My Fulbright Research Grant provided me with the wonderful opportunity to study and live in Sucre, Bolivia. My research looked at the effects of rural to urban migration amongst Quechua women and children in the department of Chuquisaca, Bolivia. As a point of focus, I explored the use of traditional medicines and the practice of ritual healing in an urban setting. The idea was to get to the heart of what it means to live within the Quechua cosmovision in an increasingly urbanized and westernized space. On the flip side of that is the question of what it means for the city of Sucre and those that identify as non-indigenous to have such a strong indigenous influence in their urban/non-indigenous culture and tradition. I worked closely with women in the market place and children at a Quechua cultural center for child workers (lustrabotas, chicleros, lavanderos).
My Casa experience was very important to my research. Casa -- and the thinking that I was inspired to do by my many Casa-mates -- helped me to view academic research in a comfortable and productive way; I began to view 'research' in the language of conversation and understanding.
Allison Ramirez (Fall 2005)
Allison Ramirez returned to El Salvador on a Fulbright grant from 2007-2008. Along with another Fulbright researcher, she produced a documentary entitled The Safety Valve: Understanding Contemporary Salvadoran Society, which focused on the economic, social, and cultural impacts of the civil war, the phenomenon of migration, and the growing epidemic of gang violence on El Salvador. Allison did research both within El Salvador, and along the route Central American migrants take through southern Mexico. Additionally, Allison has been involved with COFAMIDE, the Committee of Family Members of Migrants who have Died or Disappeared, since 2006. As part of her Fulbright year, she created a proposal to help fundraise for the group to travel to Mexico on a 'Journey of Hope,' to search for their family members and demand respect for the human rights of migrants. Allison continues to collaborate with COFAMIDE and plans to continue working in this area.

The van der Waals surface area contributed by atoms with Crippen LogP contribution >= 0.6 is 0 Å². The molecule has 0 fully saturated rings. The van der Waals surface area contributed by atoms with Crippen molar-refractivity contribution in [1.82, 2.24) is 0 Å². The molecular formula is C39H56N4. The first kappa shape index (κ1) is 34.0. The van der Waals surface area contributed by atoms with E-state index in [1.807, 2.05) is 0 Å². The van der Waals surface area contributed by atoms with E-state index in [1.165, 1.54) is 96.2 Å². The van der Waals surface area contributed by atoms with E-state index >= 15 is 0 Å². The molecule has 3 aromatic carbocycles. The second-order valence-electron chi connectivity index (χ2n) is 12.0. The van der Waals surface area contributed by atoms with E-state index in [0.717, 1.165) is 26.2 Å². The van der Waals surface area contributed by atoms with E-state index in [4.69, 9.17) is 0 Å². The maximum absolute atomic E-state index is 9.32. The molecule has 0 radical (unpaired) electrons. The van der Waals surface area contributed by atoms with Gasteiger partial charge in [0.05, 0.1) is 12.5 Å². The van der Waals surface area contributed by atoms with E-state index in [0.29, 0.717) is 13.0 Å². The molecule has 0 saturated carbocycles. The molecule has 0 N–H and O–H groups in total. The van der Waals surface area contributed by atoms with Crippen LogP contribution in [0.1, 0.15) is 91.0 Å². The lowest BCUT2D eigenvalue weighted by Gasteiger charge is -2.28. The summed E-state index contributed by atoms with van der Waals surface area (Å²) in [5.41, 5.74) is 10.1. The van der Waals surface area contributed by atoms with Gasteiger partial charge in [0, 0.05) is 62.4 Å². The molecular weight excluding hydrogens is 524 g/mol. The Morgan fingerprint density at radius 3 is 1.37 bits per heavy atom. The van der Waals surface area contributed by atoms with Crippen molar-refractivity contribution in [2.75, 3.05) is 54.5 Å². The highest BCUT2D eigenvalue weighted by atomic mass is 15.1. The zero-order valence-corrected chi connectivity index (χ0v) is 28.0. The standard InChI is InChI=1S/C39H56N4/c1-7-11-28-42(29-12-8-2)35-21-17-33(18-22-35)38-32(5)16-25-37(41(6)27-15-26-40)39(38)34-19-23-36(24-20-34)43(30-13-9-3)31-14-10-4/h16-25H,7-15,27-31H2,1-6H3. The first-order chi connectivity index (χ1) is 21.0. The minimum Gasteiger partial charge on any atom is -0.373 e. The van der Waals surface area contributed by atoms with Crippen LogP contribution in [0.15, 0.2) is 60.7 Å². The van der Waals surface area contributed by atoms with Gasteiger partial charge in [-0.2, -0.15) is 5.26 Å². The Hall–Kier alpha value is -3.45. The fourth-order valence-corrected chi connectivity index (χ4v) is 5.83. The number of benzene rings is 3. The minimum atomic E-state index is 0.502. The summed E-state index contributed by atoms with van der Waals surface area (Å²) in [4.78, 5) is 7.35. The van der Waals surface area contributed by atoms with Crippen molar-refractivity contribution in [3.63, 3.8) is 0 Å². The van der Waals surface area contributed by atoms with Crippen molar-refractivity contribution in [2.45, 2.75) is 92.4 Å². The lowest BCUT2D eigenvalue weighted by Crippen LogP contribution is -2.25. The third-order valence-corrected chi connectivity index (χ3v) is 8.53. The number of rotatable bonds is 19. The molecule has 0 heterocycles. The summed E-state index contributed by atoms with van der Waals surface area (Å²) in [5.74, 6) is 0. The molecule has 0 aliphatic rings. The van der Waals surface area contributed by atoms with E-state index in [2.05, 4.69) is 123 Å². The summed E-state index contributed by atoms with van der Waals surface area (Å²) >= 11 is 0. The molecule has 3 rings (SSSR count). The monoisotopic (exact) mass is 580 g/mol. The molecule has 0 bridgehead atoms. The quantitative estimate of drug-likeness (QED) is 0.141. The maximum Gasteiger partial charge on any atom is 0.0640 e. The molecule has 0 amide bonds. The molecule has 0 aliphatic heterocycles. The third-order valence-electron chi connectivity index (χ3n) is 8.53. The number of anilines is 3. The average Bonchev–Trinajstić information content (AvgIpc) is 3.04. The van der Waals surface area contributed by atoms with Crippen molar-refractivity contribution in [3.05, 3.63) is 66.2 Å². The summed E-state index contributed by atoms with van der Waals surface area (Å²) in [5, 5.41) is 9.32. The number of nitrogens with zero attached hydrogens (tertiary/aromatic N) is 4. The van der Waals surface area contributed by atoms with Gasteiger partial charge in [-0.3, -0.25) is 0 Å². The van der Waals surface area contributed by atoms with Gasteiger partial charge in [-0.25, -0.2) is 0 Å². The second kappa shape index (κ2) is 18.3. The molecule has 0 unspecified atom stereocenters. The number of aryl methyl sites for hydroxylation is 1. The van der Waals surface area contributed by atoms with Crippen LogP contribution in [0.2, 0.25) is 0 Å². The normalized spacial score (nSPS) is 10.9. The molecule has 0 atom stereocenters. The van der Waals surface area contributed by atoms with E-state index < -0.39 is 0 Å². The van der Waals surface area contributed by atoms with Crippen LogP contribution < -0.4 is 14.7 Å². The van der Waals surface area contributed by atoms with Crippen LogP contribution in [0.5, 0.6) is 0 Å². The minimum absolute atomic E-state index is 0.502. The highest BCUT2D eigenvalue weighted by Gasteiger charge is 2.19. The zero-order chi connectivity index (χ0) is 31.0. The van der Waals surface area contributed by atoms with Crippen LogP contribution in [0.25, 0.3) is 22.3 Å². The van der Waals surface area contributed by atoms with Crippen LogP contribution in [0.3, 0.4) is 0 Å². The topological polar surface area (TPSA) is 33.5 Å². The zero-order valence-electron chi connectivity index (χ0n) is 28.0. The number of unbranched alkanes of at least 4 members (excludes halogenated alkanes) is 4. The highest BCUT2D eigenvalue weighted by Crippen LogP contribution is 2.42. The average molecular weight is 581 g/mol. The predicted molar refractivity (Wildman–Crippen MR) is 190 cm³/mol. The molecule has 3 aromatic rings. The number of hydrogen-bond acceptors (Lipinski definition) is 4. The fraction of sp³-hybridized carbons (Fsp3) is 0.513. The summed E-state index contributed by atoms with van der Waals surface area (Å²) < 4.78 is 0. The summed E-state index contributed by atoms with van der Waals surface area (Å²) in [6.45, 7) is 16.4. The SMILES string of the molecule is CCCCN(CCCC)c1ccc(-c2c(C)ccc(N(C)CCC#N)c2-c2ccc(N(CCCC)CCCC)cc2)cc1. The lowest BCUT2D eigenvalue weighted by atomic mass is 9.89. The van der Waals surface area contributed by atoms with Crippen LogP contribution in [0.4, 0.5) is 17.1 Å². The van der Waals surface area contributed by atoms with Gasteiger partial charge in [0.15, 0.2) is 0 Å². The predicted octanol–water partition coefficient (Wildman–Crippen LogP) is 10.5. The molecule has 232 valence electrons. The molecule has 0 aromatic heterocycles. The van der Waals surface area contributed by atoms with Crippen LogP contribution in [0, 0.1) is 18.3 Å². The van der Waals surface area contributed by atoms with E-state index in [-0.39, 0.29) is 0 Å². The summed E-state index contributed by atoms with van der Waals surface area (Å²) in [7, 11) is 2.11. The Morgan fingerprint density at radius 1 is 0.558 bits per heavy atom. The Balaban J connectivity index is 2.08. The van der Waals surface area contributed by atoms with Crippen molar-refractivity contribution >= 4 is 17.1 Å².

Christopher Hallberg (Spring 2007)
Lower respiratory tract infections are the leading cause of death in low-income countries. Nebulizers are medical devices used to treat a wide variety of respiratory ailments, but traditional nebulizers require electricity to operate and are cost-prohibitive in developing contexts. Lars Olson, Professor of Biomedical Engineering at Marquette University in Milwaukee, WI, invented a low-cost nebulizer that doesn't require electricity. Chris Hallberg worked with the Ministry of Health to implement the nebulizer in rural El Salvador.
Beth Tellman (Fall 2007)